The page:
**Figure 2.**Example of TF (Time-Frequency) instants extraction and de-mixing procedure with eight unique simultaneously occurring sources.

**Figure 3.**ODG (Objective Difference Grade) Score for the proposed audio object encoding approach and the SPA (Sparsity Analysis) framework (both in the STFT (Short Time Fourier Transform) and MDCT domain). (

**a**–

**d**) represent the results for 4 multi-track audio files.

**Figure 5.**The ODG score of four multi-track audio files, where each file correspond to three types of bitrates. (

**a**–

**d**) represent the results for 4 multi-track audio files.

**Figure 6.**MUltiple Stimuli with Hidden Reference and Anchor (MUSHRA) test results for the SPA framework and the proposed framework with 95% confidence intervals.

**Figure 7.**MUSHRA test results for the SPA method encoding at 128 kbps and the proposed approach at 105.14 kbps with 95% confidence intervals.

**Figure 8.**MUSHRA test results for separate AAC (Advanced Audio Coding) encoding at 30 kbps, SAOC (Spatial Audio Object Coding) and our proposed approach at 105 kbps with 95% confidence intervals.

**Figure 9.**MUSHRA test results with 95% confidence intervals for the soundfield rendering using separate AAC encoding at 30 kbps, SAOC, SPA and our proposed approach at 105 kbps.

Categories | q_{stepsize} | b | MAX | v_{d} | Bit Count |
---|---|---|---|---|---|

0 | 2^{−1.5} | 0.3 | 13 | 2 | 52 |

1 | 2^{−1.0} | 0.33 | 9 | 2 | 47 |

2 | 2^{−0.5} | 0.36 | 6 | 2 | 43 |

3 | 2^{0.0} | 0.39 | 4 | 4 | 37 |

The Index of the Bitrate Sub-Band | r | |||
---|---|---|---|---|

1~13 | 14~26 | 27~39 | 40~51 | |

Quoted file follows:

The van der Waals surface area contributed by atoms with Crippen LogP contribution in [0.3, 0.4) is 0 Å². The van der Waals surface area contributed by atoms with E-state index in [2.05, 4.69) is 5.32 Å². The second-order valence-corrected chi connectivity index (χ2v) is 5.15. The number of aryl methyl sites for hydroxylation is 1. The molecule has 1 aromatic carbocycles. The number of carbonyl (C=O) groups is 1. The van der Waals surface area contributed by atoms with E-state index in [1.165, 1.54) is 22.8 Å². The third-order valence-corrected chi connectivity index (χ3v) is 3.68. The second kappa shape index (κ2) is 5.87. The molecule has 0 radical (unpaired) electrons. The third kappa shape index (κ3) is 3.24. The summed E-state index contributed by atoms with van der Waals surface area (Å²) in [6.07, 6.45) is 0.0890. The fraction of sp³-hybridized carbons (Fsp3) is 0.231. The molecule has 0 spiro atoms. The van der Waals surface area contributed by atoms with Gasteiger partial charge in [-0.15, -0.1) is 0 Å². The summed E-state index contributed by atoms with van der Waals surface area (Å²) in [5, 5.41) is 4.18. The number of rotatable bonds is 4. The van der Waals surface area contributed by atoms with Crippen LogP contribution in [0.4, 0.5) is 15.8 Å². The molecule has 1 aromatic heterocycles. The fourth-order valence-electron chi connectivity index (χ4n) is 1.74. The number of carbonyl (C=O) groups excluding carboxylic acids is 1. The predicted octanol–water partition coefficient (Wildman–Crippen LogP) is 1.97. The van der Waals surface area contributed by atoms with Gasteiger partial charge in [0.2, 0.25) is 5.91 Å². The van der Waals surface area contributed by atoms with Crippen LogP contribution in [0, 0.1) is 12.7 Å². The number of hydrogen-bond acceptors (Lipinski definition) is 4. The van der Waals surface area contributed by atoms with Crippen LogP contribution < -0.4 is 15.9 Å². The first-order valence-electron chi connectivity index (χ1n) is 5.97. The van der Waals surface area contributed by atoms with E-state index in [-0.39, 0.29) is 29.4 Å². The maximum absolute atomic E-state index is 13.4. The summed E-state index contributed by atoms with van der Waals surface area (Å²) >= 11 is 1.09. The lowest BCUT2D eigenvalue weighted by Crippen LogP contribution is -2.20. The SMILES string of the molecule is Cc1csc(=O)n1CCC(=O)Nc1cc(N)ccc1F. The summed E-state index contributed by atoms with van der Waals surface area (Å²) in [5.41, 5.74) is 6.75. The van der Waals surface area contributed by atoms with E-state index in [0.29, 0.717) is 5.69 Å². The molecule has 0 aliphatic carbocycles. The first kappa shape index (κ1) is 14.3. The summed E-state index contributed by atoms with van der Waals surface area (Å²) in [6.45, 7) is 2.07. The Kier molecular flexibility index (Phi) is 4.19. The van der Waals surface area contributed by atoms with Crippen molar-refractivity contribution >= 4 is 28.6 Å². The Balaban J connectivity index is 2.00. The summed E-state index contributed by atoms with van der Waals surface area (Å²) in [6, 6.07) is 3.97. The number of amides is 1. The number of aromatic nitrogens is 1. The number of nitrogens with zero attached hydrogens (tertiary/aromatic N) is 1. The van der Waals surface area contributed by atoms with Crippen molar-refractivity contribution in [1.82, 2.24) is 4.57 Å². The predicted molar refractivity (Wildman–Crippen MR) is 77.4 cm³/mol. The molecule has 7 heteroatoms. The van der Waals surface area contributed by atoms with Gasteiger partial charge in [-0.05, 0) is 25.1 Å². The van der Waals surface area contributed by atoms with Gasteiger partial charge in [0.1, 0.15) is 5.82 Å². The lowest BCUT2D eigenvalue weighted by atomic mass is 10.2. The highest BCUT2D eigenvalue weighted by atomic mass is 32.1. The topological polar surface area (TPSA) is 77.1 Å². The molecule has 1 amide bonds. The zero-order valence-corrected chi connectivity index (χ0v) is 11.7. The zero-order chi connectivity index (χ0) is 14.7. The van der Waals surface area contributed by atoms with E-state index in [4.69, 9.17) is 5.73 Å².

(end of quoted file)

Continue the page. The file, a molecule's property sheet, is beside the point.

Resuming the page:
105.14 kbps | 2^{−1.5} | 2^{−1.0} | 2^{−0.5} | 2^{0.0} |

112.53 kbps | 2^{−1.5} | 2^{−1.0} | 2^{−1.0} | 2^{−1.0} |

120.7 kbps | 2^{−1.5} | 2^{−1.5} | 2^{−1.5} | 2^{−1.5} |

© 2017 by the authors. Licensee MDPI, Basel, Switzerland. This article is an open access article distributed under the terms and conditions of the Creative Commons Attribution (CC BY) license (http://creativecommons.org/licenses/by/4.0/).

## Share and Cite

**MDPI and ACS Style**

Jia, M.; Zhang, J.; Bao, C.; Zheng, X.
A Psychoacoustic-Based Multiple Audio Object Coding Approach via Intra-Object Sparsity. *Appl. Sci.* **2017**, *7*, 1301.
https://doi.org/10.3390/app7121301

**AMA Style**

Jia M, Zhang J, Bao C, Zheng X.
A Psychoacoustic-Based Multiple Audio Object Coding Approach via Intra-Object Sparsity. *Applied Sciences*. 2017; 7(12):1301.
https://doi.org/10.3390/app7121301

**Chicago/Turabian Style**

Jia, Maoshen, Jiaming Zhang, Changchun Bao, and Xiguang Zheng.
2017. "A Psychoacoustic-Based Multiple Audio Object Coding Approach via Intra-Object Sparsity" *Applied Sciences* 7, no. 12: 1301.
https://doi.org/10.3390/app7121301